Figure 3. Multiplexing Equipment Behavior
Figure 4. Fiber Manager™ Splitter Behavior
Figure 5. CDOT's Multiplexing Device Port Behavior of no Internal Connection
Following software/model upgrade, the project team identified devices requiring ArcFM™ Favorite construction. Prior to device ArcFM™ Favorite construction, the team acquired a full understanding of it.
The team met with telecommunications staff to discuss the following details of each specific device:
With the acquired information, each device was sketched out. Such a sketch (Figure 6) should be completed as Fiber Manager™ numbers/identifies the ports, not necessarily how staff identifies the ports. Often, single device ports on a device are actually treated as two separate ports in Fiber Manager™ which enable two connections. For consistency and uniqueness, the ports were named 1T (transmit)/1R (receive), 2T/2R, etc.
Figure 6. Sketch of CWDM Switch before creation
The objective in the device creation process is to not only make the device connectable in Connection Manager, but also be able to run a Patch Panel Connection Report. If the device is configured properly, an accurate depiction of the actual device will result (Figure 7).
Figure 7. CWDM Switch- Patch Panel Connection Report Layout
Fiber Manager™ uses the following field attributes (names may vary depending on model) for proper port orientation on the Patch Panel Report:
Figure 8 and 9 illustrates a device with 3 columns and 2 rows with 6 ports.
Figure 8. Device Port Columns
Figure 9. Device Port Rows
Port position on each device is very important. Fiber Manager™ identifies each ports position systematically as left to right and top to bottom. So it is very important to have each device sketched out (Figure 10) and ports numbered prior to favorite creation. To try to do identify each ports name and position at the same time of favorite creation, can result in confusion and subsequent error. If each port’s attributes are correct for the device, the Patch Panel Connection Report will result in a device looking very similar to the actual device.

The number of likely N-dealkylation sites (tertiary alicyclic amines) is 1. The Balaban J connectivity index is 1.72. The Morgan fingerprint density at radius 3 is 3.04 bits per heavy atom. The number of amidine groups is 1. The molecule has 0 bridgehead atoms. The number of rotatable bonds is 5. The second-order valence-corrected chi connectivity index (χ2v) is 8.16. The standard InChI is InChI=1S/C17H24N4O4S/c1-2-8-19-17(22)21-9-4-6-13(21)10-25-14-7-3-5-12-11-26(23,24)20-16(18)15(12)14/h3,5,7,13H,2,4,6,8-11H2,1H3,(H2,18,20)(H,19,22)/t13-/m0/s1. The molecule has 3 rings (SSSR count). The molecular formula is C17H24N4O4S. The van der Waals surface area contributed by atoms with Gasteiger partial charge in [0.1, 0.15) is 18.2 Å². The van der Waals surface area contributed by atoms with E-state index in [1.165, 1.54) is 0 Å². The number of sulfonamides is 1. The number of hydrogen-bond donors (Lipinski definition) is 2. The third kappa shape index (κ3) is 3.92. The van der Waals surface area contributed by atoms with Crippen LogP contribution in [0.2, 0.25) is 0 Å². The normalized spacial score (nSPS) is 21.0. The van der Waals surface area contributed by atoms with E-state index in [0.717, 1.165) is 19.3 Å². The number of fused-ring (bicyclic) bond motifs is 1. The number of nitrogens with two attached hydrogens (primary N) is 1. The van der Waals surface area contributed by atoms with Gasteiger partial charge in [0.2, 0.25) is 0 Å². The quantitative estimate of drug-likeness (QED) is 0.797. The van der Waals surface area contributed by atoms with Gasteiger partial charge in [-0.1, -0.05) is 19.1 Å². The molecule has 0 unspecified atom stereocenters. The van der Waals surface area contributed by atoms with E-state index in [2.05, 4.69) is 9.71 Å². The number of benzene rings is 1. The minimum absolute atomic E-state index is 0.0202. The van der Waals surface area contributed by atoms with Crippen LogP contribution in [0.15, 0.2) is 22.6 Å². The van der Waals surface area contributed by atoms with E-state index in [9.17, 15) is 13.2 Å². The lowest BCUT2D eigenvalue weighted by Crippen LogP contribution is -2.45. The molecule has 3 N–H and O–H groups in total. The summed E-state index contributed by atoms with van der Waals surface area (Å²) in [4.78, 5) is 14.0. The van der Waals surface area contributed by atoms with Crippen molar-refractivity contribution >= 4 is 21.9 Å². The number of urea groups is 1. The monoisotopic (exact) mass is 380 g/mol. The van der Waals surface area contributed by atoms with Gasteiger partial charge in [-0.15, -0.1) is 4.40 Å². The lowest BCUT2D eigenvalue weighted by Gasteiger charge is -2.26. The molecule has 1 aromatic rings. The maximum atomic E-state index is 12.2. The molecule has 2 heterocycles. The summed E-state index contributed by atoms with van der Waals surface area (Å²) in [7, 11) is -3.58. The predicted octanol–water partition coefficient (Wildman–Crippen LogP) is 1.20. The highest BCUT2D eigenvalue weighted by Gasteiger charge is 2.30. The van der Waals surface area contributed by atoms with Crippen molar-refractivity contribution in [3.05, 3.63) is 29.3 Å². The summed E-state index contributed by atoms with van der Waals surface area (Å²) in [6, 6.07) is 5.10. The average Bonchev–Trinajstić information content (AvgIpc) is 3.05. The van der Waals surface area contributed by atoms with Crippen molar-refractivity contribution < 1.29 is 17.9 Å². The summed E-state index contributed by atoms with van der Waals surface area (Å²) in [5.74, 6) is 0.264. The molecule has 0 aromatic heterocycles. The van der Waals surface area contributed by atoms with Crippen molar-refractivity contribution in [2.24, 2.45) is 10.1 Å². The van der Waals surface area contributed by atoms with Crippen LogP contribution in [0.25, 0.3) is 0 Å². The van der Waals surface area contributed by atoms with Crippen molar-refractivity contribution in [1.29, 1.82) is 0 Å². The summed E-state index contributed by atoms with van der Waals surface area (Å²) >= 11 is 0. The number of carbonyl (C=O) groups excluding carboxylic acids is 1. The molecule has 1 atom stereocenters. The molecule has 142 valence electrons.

Figure 10. Port Position Calculation
In the event one is not careful when creating and assigning these ports to the correct Port Position, the device will not be aligned properly on the Patch Panel Connection Report. As a remember, the Port Position is numbered from left to right top to bottom. The process is very time consuming and tedious to go back and make adjustments to port attribute errors. For example, if one makes an error at 3T 3R and attributed 3T 3R 3R, the person would have to go all the way back through and change every port name until back to 48T 48R. Needless to say, but this is a manual process, so care and accuracy is recommended as to not have to repeat steps and waste time.
In conclusion, this case study outlined CDOT’s GIS/Fiber Manager™ acquisition. It also discussed a systematic approach to how CDOT constructed some complex devices.
SSP would like to extend strong appreciation to the CDOT-contributors to this case study and the teamwork exhibited onsite. The TEAM consisted of (from left to right in the photograph below) Brandon Carrick, Michael “Milo” Lopez, and Brian Higgins.
Figure 11. The Team!